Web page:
Round #4 of the #MTBoSBlogsplosion

Welcome to the fourth week of the 2017 MTBoS blogging initiative!  Remember that you can ALWAYS jump in and blog for any week!  You can just start this week, or go back and complete the previous missions if you would like.  We would love to have you!

The “We All Fall Down” edition of the blogging initiative!

For the last week of the blogging initiative, we are going to try to push you slightly out of your comfort zone.

As teachers, we are striving to do good by our students. And often times, we post on our blogs things that worked well. Engaging activities, rich problems, neat teaching tips that we invented that save us time and energy, whatever. And as we go through our blog readers, we get inspired! Our minds whirr! And if you’re anything like… all of us… there’s a little tinny voice in your head saying: “Wow, I suck. Everyone else in the world is doing amazing things everyday in their classroom, and I’m falling down left and right. *Pout* *Sadface*”

But here’s the thing: we all are constantly making mistakes every day. Times where we could have made better choices. Mathematical errors that we accidentally teach our kids. Things we said to a colleague or student that wish we could have taken back. Terrible curricular sequencing decisions. Asking bad questions. Facilitating groups poorly. I don’t know about you, but I think I made about (give or take three) a bajillion mistakes each day.


“We all fall down.”

And the thing is: people in the #MTBoS don’t make a point of regularly blogging about mistakes, errors in teaching, poor decisions. It’s compelling to have a great class/activity/moment and want to share it with others. For others, yes, but also for you. There’s a moment of pride when you hit “post.”

What I argue is that although less compelling, sharing those other moments — the failures — is important. For your own reflection, yes. But mainly for others. Yes, maybe others can learn from your mistakes. But I think that it could lead to something bigger: a normalizing of making mistakes/errors/failures as part of our own growth as teachers. Shite that doesn’t go well? Why does that have to be our own private shame? It’s normal. That’s what we want kids to do in their learning process, right? So we in the #MTBoS should do the same!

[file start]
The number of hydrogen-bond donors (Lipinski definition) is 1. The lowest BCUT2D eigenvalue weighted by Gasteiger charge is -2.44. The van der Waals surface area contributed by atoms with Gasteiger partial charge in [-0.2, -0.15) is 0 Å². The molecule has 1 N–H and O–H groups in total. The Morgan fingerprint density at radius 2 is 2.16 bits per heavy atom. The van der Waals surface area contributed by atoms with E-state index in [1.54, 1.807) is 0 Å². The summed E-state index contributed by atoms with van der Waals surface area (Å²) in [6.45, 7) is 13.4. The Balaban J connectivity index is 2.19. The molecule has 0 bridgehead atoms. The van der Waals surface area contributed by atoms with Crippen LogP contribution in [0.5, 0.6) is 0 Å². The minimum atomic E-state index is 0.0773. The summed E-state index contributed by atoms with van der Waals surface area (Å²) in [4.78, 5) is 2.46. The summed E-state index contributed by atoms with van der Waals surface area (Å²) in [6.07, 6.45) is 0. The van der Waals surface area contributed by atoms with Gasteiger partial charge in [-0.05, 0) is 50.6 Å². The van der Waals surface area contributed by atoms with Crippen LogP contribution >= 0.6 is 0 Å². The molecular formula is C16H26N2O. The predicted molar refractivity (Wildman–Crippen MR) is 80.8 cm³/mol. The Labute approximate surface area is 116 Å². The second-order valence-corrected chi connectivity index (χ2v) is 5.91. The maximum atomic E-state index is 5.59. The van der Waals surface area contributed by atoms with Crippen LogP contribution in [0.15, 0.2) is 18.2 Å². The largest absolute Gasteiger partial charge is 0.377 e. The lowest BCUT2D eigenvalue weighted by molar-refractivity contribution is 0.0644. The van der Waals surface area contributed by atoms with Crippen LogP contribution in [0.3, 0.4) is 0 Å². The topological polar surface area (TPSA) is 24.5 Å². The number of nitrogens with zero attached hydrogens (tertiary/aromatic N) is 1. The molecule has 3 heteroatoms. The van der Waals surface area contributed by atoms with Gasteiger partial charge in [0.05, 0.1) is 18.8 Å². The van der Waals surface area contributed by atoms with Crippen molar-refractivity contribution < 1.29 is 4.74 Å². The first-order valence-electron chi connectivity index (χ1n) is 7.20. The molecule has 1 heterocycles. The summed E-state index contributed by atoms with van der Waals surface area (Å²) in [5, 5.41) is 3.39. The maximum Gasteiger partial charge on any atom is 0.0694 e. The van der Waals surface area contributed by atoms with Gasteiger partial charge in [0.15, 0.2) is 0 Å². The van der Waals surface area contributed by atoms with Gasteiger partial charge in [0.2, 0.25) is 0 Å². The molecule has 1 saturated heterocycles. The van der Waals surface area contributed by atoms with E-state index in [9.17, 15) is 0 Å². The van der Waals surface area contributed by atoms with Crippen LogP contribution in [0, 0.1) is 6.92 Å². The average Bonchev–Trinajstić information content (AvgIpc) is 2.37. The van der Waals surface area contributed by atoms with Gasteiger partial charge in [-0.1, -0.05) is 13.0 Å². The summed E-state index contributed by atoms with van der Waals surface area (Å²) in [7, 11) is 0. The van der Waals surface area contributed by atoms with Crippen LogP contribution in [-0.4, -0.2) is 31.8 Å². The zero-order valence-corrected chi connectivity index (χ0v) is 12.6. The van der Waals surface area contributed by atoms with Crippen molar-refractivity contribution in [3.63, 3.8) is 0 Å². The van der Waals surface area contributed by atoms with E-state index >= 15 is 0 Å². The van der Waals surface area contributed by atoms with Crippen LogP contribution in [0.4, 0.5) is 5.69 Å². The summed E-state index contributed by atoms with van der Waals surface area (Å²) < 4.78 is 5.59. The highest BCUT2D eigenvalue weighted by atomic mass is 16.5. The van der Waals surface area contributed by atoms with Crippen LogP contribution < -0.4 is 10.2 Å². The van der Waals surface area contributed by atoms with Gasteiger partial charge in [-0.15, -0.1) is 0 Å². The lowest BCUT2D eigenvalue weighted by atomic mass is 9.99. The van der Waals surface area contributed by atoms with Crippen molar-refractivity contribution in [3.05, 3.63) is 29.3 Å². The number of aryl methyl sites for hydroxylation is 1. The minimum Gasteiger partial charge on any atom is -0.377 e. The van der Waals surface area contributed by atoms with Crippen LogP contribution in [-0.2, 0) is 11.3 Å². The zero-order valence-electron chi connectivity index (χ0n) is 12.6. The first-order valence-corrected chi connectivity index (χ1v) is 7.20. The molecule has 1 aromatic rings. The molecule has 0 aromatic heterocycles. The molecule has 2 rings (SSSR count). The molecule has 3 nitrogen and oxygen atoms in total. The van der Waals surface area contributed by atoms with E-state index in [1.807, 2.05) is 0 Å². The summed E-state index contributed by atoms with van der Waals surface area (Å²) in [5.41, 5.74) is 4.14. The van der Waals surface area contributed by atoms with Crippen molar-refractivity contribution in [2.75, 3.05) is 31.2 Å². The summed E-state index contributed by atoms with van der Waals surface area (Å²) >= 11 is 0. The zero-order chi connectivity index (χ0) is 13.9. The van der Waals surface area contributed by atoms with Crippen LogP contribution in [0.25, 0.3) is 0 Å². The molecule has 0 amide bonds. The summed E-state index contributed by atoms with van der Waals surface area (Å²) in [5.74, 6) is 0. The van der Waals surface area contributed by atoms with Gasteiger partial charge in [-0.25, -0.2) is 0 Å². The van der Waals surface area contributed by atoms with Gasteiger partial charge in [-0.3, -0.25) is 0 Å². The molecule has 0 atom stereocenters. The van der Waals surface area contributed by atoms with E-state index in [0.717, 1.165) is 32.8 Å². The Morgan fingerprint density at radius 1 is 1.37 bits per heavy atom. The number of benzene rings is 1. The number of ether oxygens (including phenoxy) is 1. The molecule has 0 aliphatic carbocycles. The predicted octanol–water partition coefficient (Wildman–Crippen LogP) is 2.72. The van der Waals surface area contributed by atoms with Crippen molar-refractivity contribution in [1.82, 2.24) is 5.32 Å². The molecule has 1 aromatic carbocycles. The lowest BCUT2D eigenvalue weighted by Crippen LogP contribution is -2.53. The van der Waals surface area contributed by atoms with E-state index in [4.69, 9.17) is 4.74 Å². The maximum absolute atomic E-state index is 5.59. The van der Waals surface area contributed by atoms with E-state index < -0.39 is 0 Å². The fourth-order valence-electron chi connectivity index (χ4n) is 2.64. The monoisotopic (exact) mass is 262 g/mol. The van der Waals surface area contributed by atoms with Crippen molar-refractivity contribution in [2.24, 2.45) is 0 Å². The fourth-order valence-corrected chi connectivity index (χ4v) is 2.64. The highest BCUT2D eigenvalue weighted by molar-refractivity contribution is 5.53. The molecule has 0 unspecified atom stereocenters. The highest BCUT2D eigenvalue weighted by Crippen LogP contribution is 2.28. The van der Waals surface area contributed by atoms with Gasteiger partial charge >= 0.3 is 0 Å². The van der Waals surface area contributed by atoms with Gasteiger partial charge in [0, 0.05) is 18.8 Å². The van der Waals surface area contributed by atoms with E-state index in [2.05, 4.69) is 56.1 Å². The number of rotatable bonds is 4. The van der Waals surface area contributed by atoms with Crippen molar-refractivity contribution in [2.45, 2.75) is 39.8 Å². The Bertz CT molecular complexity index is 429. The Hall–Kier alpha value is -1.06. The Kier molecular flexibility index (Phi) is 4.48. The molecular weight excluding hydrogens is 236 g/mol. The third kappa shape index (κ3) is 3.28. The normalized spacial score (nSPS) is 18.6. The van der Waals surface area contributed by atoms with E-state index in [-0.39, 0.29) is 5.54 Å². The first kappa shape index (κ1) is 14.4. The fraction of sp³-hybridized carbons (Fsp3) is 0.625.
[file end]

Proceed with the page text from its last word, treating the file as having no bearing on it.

So here’s your task:

You are going to write a blogpost about one mistake/error/failure you made, and proudly and publicly share that with the world. OR… and this is more ambitious but wow would reading this keep us glued to the screen… keep a log of teaching failures for a day, a few days, or even the entire week… and then publish it!

We recognize that this prompt could make you feel deeply uncomfortable. So we wanted to give an alterna-prompt for you if this is absolutely beyond you right now. (And that is OK!)  If you are just not into writing about failures, you should take a photograph of something related to your teaching and write a post using that photograph as the central idea. This is super open-ended, and you should interpret it as you wish!

Deadline: Press submit by the end of the day Saturday, January 28, 2017.

Once you are finished with your blog post, fill out the form below and your blog post will be featured on this site next week!

Don’t forget to tweet your post out with the hashtags #MTBoS  #MtbosBlogsplosion


Week 1 Blog Post Round Up

Week 2 Blog Post Round Up

Week 3 Blog Post Round Up


If you want to know where some of the inspiration for this post came from, it was from a “CV of Failures” that was making it’s rounds around the twitterverse a number of months ago. Here’s an excerpt from an article about the CV:


And here’s the article itself.

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